I've watched web cams of pregnant mares before, but never tuned in at the exact time to see the birth live. It was pretty exciting! She's a lively, cutie pie!
Friday, May 2, 2008
Tuesday, April 29, 2008
Born in the valley and raised in the trees
Of western Kentucky on wobbly knees
With Momma beside you to help you along
You'll soon be a-growin' up strong.
All the long, lazy mornings in pastures of green
The sun on your withers, the wind in your mane
Could never prepare you for what lies ahead
The run for the roses so red --
Sunday, April 27, 2008
Video of Scandalous Legacy ("Legs")
12 y/o bay Arabian stallion, a grandson of Khemosabi.
"Legs" cantering "Legs" (center) in the 14-horse class lineup
Scandal Sheet ("Dandy") web page
18 y/o bay Arabian gelding, full brother to "Legs" above.
RAW De Bolero with American flag during evening ceremony.
RAW De Bolero receiving the Legion of Merit award.
Thursday, April 24, 2008
Friday, April 11, 2008
In the early 1930s, before health foods and granola became household words, there was a dish called Horse Chow. At that time raw oats were not being eaten by humans. This is the simplest granola of all and perhaps one of the earliest. It was dreamed up in the Austrian Tyrol, where people holed up one winter in a village far from supplies and with a very slim larder of hit-or-miss articles, but with great appetites.
4 cups rolled oats (old-fashioned, not the quick-cook kind)
1/2 cup raisins
Juice of 1 lemon
Dash of sea salt
Olive oil or vegetable oil to moisten
Thursday, March 13, 2008
by George Rupp
Monday, March 10, 2008
Tuesday, March 4, 2008
for you to love while he's alive and mourn when he is dead.
It may be one or twenty years, or days or months, you see,
but will you, till I take him back, take care of him for me?
He'll bring his charms to gladden you, and should his stay be brief,
you'll have treasured memories as solace for your grief.
I cannot promise he will stay, since all from earth return,
but there are lessons taught on earth I want this foal to learn.
I've looked the wide world over In my search for teachers true.
And from the throngs that crowd life's lanes, with trust, I've chosen you.
Now will you give him total love, not think the labor vain,
nor hate me when I come here to take him back again?
I know you'll give him tenderness and love will bloom each day,
and for the happiness you've known, forever grateful stay.
But should I come and call for him much sooner than you'd planned,
you'll brave the bitter grief that comes, and someday, understand.
Monday, March 3, 2008
Tuesday, February 12, 2008
You know this if you've ever...
- choked back tears watching a new foal wobble to his feet for the first time...
- or watching your good horse wobble to his feet after surgery......
- or seen the ends of the reins float straight out as a reining horse spins beneath them...
- or chuckled to yourself as you watched a tiny tot on a patient pony trot through a barrel pattern at a saddle club payday...
- or felt the building tremble as an eight-up hitch of feather-legged giants towed a hand-carved beer wagon into the arena...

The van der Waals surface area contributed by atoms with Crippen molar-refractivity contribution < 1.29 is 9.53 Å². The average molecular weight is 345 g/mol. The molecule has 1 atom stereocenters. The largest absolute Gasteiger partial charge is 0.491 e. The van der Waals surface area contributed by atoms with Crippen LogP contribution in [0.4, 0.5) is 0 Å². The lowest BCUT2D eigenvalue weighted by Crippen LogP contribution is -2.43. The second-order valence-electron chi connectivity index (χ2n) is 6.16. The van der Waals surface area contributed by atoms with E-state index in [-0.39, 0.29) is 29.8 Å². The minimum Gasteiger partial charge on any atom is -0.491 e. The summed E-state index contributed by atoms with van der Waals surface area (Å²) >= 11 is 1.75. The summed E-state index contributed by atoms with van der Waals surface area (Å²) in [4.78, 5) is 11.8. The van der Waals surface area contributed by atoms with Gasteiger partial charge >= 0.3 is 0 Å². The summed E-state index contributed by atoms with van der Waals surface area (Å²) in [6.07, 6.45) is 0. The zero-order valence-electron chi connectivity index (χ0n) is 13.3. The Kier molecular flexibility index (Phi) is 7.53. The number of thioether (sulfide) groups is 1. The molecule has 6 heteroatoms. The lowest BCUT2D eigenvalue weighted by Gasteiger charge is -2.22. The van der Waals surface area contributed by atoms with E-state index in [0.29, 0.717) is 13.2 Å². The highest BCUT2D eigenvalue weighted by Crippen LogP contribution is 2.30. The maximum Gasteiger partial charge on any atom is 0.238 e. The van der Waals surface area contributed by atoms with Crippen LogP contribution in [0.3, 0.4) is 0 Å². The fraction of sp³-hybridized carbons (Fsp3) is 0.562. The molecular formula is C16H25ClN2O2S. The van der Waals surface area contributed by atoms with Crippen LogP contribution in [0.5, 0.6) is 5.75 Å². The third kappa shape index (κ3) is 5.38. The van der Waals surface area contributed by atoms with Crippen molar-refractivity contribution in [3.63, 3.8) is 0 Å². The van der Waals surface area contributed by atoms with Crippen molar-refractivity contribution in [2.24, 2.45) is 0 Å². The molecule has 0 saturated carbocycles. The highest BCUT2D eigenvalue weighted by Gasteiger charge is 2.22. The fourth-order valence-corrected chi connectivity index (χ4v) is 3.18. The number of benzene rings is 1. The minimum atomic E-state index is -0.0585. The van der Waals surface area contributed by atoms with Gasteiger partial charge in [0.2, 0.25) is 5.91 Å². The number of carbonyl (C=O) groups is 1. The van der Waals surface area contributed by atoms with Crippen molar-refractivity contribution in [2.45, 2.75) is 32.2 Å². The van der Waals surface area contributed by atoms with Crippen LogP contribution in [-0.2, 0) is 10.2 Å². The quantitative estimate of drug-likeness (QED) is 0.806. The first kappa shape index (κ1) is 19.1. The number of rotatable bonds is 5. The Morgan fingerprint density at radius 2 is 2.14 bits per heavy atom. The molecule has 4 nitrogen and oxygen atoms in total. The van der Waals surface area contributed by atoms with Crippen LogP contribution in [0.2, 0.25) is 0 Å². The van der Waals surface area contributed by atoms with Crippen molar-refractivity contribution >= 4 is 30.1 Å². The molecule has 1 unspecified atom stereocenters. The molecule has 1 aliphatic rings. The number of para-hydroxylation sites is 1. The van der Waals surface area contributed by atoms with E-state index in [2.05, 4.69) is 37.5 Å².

- or had your heart stop when you saw your horse lying motionless in the pasture on a sunny day and waited breathlessly for an ear to flick...
- or cheered at the screen when "The Man From Snowy River" slid Dennie down the mountainside....
- or when Seabiscuit made his final surge to beat War Admiral...
- or cruised along the highway and seen a horse in a pasture and wondered what he's like to ride or pictured him as a prospect...
- or sucked in your breath as a horse and rider approached a six-foot wall...
- or sworn a solemn oath to your horse that together you would triumph...
- or flipped through the TV channels and stopped when you saw a horse even when it was a commercial...
- or laughed aloud when you rubbed your horse's face and he rubbed back...
- or gotten chills hearing Dave Johnson's "and DOWN THE STRETCH THEY COME!" (or "Run for the Roses" circa 1980 ish?)...
- or stood in awe at your horse in morning play as he sprinted around the pasture then stopped head erect and snorted defiance at the rest of the world...
- or been thankful to see wild horses grazing casually at the foot of a hill...
- or felt calmed by the sleekness of a silky hair coat beneath your hand...
- or felt your jaw drop as watched a Lipizzan perform a capriole...
- or if you've ever seen someone in the grocery store wearing a certain kind of hat or boots or buckle or have a certain cut and length to their jeans and felt some remote kind of connection...
- or felt warmed by a soft nicker greeting as you entered the barn...
- or slid your hand under your horse's blanket to straighten it out, only to pause in the glowing feeling that you get when you touch the warmth of his coat....
- or riding on a trail with your horse, thinking how that trail over there looks nice and almost without asking, your horse has sensed your slightest movement in the saddle and he's now taking you there....
- or pulled up to your barn where you board and only your horse greets you with a welcoming hello from the sound of your car or your voice....
- if you've ever been moved by any of these feelings, I hope you enjoyed the time you spent reading this.